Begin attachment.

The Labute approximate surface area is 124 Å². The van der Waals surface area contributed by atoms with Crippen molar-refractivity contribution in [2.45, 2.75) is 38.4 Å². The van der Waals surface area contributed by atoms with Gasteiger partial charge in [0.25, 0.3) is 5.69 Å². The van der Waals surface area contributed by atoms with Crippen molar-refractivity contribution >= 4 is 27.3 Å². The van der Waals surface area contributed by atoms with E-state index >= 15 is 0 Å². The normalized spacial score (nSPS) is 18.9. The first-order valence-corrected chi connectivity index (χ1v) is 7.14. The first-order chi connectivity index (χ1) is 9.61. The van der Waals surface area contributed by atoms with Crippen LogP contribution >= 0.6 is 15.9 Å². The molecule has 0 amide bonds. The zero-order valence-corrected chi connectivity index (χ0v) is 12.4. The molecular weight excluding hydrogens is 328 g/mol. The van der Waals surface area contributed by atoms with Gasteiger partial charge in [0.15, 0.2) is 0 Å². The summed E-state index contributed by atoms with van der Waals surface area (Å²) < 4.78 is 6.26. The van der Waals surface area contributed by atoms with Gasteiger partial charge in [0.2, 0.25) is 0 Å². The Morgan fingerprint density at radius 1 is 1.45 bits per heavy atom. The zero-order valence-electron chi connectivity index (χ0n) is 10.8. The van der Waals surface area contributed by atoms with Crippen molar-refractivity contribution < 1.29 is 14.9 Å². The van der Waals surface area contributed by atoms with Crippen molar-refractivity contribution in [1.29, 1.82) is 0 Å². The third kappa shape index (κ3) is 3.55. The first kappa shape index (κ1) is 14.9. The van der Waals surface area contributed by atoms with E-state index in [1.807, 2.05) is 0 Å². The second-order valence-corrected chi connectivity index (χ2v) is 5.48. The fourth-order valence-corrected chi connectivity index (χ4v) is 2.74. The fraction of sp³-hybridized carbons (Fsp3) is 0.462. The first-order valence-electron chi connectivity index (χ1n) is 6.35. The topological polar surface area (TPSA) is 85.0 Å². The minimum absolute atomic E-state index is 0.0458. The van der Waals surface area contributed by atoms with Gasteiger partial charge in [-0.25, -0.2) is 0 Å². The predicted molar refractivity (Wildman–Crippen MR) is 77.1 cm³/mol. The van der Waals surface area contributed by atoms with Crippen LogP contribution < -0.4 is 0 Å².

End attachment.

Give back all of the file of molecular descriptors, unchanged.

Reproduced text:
The Labute approximate surface area is 124 Å². The van der Waals surface area contributed by atoms with Crippen molar-refractivity contribution in [2.45, 2.75) is 38.4 Å². The van der Waals surface area contributed by atoms with Gasteiger partial charge in [0.25, 0.3) is 5.69 Å². The van der Waals surface area contributed by atoms with Crippen molar-refractivity contribution >= 4 is 27.3 Å². The van der Waals surface area contributed by atoms with E-state index >= 15 is 0 Å². The normalized spacial score (nSPS) is 18.9. The first-order valence-corrected chi connectivity index (χ1v) is 7.14. The first-order chi connectivity index (χ1) is 9.61. The van der Waals surface area contributed by atoms with Crippen LogP contribution >= 0.6 is 15.9 Å². The molecule has 0 amide bonds. The zero-order valence-corrected chi connectivity index (χ0v) is 12.4. The molecular weight excluding hydrogens is 328 g/mol. The van der Waals surface area contributed by atoms with Gasteiger partial charge in [0.15, 0.2) is 0 Å². The summed E-state index contributed by atoms with van der Waals surface area (Å²) < 4.78 is 6.26. The van der Waals surface area contributed by atoms with Gasteiger partial charge in [0.2, 0.25) is 0 Å². The Morgan fingerprint density at radius 1 is 1.45 bits per heavy atom. The zero-order valence-electron chi connectivity index (χ0n) is 10.8. The van der Waals surface area contributed by atoms with Crippen molar-refractivity contribution < 1.29 is 14.9 Å². The van der Waals surface area contributed by atoms with Crippen molar-refractivity contribution in [1.29, 1.82) is 0 Å². The third kappa shape index (κ3) is 3.55. The first kappa shape index (κ1) is 14.9. The van der Waals surface area contributed by atoms with E-state index in [1.807, 2.05) is 0 Å². The second-order valence-corrected chi connectivity index (χ2v) is 5.48. The fourth-order valence-corrected chi connectivity index (χ4v) is 2.74. The fraction of sp³-hybridized carbons (Fsp3) is 0.462. The first-order valence-electron chi connectivity index (χ1n) is 6.35. The topological polar surface area (TPSA) is 85.0 Å². The minimum absolute atomic E-state index is 0.0458. The van der Waals surface area contributed by atoms with Gasteiger partial charge in [-0.25, -0.2) is 0 Å². The predicted molar refractivity (Wildman–Crippen MR) is 77.1 cm³/mol. The van der Waals surface area contributed by atoms with Crippen LogP contribution < -0.4 is 0 Å².